Fernando Sdrigotti: Not Edition One

“The first image he told me about was of three children on a road in Iceland, in 1965. He said that for him it was the image of happiness and also that he had tried several times to link it to other images, but it never worked. He wrote me: one day I’ll have to put it all alone at the beginning of a film with a long piece of black leader; if they don’t see happiness in the picture, at least they’ll see the black.”

Chris Marker, Sans Soleil

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Bill Evans byDavid Redfern, 1965 (Getty Images). Source: londonjazznews.com

Perhaps it is a matter of starting with black leader, if it can be done against the pecuniary concerns of printers and the aesthetic concerns of editors. Would it work? For here I face a problem of a different order. I am not trying to capture an image of happiness anyway. And yet the black might help with something else. Who knows. What I will try to do is after all pretty much the same thing that Sandor Krasna attempts in Sans Soleil. To write about things that might seem random to the reader/viewer—strange, wanton connections and trajectories that nevertheless relate to  personal history. Krasna, the fictional cameraman in Marker’s film, hides behind images to reflect on memory, his memories. I am going to hide behind a jazz album.

I am not writing about Paris Concert Edition One in order to trace an arbitrary history. Why Bill Evans’ album, then? I could blame the fact that Paris is a marked city for any Argentine writer, a city embedded in an aspirational aura; something akin to joining a club (cue Cortázar, Saer, Borges at times). I could blame my previous life as a musician, my years studying jazz: years of longing for a vanishing point, a way to get out from Rosario, the provincial town were I was born. Days of longing for something global—I thought I’d make a claim to something global through music. Or I could blame the fact that I later lived briefly in Paris, I managed to tick that box before I was expelled by my own restlessness, but not before I managed to take enough notes—enough for several books, several clichés. But I am not writing about Edition One simply because I need to start somewhere, either. I could have started anywhere.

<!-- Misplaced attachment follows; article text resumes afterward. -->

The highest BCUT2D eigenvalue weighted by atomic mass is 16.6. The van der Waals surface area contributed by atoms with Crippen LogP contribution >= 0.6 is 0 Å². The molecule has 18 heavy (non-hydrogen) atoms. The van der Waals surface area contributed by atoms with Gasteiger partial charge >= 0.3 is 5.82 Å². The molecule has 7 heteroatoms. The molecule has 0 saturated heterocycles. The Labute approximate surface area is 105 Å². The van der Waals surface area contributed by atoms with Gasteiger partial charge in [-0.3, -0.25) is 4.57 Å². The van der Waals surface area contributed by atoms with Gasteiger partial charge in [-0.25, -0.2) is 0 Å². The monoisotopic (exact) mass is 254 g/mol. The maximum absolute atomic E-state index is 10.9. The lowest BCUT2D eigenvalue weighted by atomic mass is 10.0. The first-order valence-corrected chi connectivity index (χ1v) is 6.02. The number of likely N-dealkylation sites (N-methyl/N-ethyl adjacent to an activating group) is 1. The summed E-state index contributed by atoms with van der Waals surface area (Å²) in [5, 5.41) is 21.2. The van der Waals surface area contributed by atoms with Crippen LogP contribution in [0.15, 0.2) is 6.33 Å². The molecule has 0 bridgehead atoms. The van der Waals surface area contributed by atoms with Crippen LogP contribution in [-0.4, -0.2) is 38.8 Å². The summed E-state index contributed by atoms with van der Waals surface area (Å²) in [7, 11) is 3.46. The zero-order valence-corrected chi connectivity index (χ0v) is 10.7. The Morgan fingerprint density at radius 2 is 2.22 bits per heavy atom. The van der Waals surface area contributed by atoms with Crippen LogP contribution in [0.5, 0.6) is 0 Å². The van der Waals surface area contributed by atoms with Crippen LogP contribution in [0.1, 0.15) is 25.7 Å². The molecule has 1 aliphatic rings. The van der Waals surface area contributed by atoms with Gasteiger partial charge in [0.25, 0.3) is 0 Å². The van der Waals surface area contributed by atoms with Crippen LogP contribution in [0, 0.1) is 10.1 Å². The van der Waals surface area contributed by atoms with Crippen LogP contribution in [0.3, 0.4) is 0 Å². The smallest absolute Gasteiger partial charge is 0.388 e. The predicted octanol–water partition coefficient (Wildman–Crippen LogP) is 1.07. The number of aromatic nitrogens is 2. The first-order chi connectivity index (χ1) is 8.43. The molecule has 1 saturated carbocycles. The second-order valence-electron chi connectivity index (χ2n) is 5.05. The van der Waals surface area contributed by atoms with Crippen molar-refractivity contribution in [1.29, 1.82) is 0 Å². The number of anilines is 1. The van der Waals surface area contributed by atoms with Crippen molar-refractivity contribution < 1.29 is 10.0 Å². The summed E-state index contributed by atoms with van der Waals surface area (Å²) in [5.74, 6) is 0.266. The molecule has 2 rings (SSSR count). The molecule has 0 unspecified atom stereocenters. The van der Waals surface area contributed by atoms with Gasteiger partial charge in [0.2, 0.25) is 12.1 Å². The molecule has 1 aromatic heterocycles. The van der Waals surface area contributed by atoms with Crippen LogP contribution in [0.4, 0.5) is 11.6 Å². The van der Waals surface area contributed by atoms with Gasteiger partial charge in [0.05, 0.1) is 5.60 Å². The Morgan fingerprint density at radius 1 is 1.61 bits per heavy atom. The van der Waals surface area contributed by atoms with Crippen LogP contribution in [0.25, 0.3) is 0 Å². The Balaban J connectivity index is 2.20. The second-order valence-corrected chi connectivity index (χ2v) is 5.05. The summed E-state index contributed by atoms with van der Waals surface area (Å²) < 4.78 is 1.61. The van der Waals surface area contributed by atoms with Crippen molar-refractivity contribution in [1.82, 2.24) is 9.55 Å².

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Playboy Mexico with Roberto Bolaño

The novelist Roberto Bolaño died in 2003. What follows is an excerpt from his last interview, published in Playboy Mexico the month of his death and now appearing in English in “Roberto Bolaño: The Last Interview & Other Conversations” (Melville House Publishing), which goes on sale tomorrow. The interview was conducted by Monica Maristain and translated by Sybil Perez. (It is also reprinted in the current issue of Stop Smiling, though not available online.)

Monica Maristain: If you hadn’t been a writer, what would you have been?

Roberto Bolaño: I would like to have been a homicide detective, much more than being a writer. I am absolutely sure of that. A string of homicides. I’d have been someone who could come back to the scene of the crime alone, by night and not be afraid of ghosts. Perhaps then I might really have become crazy. But being a detective that could easily be resolved with a bullet to the mouth.

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